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Interview with the Director
Q: Were the spiritual motivations of the prisoners you were in contact with “pure”?
Prison demographic represents a great concentration of hustlers with multiple agendas. It’s wrapped up in their society. Within this environment I can’t say with surety that one individual has genuine spiritual beliefs and the other is faking it.
One thing for certain is that younger prisoners are more apt to change their spiritual beliefs. This is particularly true in the rural Southeast where inmate social strata is more fluid and gang structures are weaker. There is also greater multiplicity of religious sects and church leaders.
In other prison systems, like California for example, that are tightly run by the Mexican mafia, religion is wrapped up in very strong existing traditions. Prisoners don’t like change; change is dangerous, predictable has less moving parts. Here, any shift in ones belief system is uncommon.
There are many factors to consider in prison ministry. Prisoners are treated like humans over the course of an eight hour day, given better food, and told by ex-convicts that life can be better. If there is any message of hope, then prisoners relate. When faith-based organizations (with the Warden’s collusion, or at least permission) take prisoners out of their routine for a few days and put them in a retreat or tent style revival there are consequences.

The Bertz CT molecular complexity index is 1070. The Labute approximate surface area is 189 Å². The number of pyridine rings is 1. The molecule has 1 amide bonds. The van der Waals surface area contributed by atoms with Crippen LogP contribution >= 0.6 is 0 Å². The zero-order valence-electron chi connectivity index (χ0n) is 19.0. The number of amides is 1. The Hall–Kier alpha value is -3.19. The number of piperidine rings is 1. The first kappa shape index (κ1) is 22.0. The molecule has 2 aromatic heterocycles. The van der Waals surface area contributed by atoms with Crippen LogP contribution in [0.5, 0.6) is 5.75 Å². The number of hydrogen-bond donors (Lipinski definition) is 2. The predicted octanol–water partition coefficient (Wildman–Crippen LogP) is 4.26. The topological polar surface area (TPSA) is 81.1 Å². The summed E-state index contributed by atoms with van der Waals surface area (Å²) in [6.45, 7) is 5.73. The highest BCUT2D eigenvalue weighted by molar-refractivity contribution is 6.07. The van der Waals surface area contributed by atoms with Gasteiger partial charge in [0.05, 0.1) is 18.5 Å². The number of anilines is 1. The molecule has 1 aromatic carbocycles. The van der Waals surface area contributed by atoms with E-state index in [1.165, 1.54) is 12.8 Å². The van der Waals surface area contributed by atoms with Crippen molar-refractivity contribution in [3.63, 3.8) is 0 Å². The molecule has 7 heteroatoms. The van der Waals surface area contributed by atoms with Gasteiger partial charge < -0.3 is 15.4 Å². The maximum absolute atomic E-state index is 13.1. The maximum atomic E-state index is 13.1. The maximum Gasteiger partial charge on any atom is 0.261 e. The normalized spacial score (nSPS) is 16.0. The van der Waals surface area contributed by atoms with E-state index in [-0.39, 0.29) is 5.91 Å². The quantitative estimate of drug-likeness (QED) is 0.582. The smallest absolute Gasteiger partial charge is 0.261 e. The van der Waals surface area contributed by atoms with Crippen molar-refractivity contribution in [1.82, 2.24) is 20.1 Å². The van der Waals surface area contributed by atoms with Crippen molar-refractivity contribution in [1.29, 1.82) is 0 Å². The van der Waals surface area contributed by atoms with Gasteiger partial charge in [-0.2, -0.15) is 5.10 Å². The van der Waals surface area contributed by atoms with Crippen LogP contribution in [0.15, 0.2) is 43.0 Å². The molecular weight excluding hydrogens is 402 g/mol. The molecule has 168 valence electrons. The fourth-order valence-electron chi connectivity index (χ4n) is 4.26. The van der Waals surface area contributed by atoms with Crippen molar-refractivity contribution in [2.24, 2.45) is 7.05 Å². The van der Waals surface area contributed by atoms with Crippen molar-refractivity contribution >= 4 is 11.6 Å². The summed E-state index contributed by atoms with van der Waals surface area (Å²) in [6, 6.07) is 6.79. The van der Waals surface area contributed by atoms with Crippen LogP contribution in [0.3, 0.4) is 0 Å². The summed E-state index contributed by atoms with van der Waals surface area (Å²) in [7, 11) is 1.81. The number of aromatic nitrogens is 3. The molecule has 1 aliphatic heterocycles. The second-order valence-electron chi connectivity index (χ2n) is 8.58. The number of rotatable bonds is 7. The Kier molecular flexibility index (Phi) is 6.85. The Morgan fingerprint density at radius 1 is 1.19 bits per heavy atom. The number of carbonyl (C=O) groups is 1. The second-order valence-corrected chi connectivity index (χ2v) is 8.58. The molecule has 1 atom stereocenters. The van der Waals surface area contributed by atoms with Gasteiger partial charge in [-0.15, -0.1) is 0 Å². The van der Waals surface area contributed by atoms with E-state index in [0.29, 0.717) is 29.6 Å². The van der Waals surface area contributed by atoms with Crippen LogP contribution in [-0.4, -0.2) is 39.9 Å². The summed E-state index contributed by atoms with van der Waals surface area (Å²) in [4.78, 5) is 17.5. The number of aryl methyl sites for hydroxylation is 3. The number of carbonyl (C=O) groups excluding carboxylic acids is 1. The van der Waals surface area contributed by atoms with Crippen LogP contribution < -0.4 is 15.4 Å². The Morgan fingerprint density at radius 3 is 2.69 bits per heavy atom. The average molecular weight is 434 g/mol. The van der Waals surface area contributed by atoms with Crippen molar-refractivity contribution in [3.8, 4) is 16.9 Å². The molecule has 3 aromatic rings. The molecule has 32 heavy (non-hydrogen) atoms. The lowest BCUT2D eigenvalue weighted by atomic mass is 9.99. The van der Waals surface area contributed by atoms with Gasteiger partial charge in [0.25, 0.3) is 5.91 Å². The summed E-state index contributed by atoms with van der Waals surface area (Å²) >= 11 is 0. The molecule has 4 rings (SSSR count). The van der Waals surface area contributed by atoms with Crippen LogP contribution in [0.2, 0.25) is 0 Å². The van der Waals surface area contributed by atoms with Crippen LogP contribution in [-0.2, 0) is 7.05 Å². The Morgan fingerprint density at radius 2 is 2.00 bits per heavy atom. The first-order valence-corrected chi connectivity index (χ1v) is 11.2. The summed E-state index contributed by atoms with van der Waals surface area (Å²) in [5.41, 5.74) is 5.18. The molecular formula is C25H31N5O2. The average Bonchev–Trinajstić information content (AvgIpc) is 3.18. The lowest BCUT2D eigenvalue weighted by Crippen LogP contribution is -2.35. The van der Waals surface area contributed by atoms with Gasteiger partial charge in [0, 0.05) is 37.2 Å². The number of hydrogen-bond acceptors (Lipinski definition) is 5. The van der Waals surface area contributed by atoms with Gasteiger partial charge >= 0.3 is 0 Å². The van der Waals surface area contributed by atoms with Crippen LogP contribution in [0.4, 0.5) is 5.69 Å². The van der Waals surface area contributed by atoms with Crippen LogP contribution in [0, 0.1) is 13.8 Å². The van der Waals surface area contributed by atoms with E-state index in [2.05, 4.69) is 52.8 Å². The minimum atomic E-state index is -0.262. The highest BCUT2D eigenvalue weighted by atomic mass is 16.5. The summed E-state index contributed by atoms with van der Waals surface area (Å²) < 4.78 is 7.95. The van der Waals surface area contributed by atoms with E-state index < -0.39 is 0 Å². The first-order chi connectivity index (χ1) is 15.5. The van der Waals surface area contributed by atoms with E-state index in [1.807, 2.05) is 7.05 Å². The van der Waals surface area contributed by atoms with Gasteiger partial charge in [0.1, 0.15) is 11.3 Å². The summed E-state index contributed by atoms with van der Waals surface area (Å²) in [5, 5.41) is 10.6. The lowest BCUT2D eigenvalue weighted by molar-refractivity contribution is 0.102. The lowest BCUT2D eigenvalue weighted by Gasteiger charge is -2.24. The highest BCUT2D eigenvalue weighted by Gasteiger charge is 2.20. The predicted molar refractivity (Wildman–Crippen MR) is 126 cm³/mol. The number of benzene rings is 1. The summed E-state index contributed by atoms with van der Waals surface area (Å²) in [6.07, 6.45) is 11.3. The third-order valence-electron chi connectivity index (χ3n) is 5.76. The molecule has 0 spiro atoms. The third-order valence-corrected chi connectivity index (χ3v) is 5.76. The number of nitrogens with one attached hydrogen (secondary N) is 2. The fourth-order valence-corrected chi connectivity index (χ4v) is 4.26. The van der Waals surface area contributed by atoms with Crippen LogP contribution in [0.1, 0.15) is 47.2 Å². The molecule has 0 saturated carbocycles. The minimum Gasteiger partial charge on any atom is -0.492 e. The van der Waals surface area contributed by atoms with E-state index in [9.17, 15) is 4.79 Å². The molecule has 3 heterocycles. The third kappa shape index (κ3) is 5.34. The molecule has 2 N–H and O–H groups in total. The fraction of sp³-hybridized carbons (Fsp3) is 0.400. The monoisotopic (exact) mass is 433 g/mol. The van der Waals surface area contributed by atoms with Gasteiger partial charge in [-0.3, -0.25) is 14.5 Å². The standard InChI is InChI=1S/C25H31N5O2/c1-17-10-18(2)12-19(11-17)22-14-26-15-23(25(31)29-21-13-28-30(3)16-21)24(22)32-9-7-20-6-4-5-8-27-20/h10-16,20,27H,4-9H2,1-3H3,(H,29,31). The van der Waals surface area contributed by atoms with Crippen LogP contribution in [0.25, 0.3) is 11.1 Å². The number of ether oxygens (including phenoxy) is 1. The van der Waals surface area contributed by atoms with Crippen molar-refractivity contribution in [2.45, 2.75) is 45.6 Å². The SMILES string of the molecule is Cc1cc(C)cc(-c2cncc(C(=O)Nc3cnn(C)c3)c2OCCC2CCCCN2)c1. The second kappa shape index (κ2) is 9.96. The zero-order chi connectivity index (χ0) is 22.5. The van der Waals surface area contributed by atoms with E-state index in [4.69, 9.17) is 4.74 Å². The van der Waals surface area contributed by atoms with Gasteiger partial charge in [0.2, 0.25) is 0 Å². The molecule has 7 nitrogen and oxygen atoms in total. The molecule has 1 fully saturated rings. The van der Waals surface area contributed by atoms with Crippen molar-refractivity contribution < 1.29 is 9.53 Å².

Hours upon hours of singing, praying, games, skits, poster making, testimonials and encounter group like discussions produce results. These techniques exhaust the individual and result in a breakdown of mental and emotional walls. It’s brainwashing- not so different than boot camp. When prisoners receive personalized letters from children in Sunday school classes wishing them well and from total strangers, they are wracked with guilt about their own children or families, and often reach the tipping point.
For some, this temporary turmoil, or faith conversion, can destabilize, and weaken the image of the prisoner in the eyes of hardened convicts. This can make the freshly born again prisoner vulnerable to attack especially if it is coming from another convicts “ boy”.
Q: Was it a calculated decision to concentrate on Christian ministry groups?
No, covering Christian ministry groups was a consequence of filming in a southern prison. If we had filmed in a Detroit prison Faith in the Big House could have quite possibly been fully centered around Islam for example.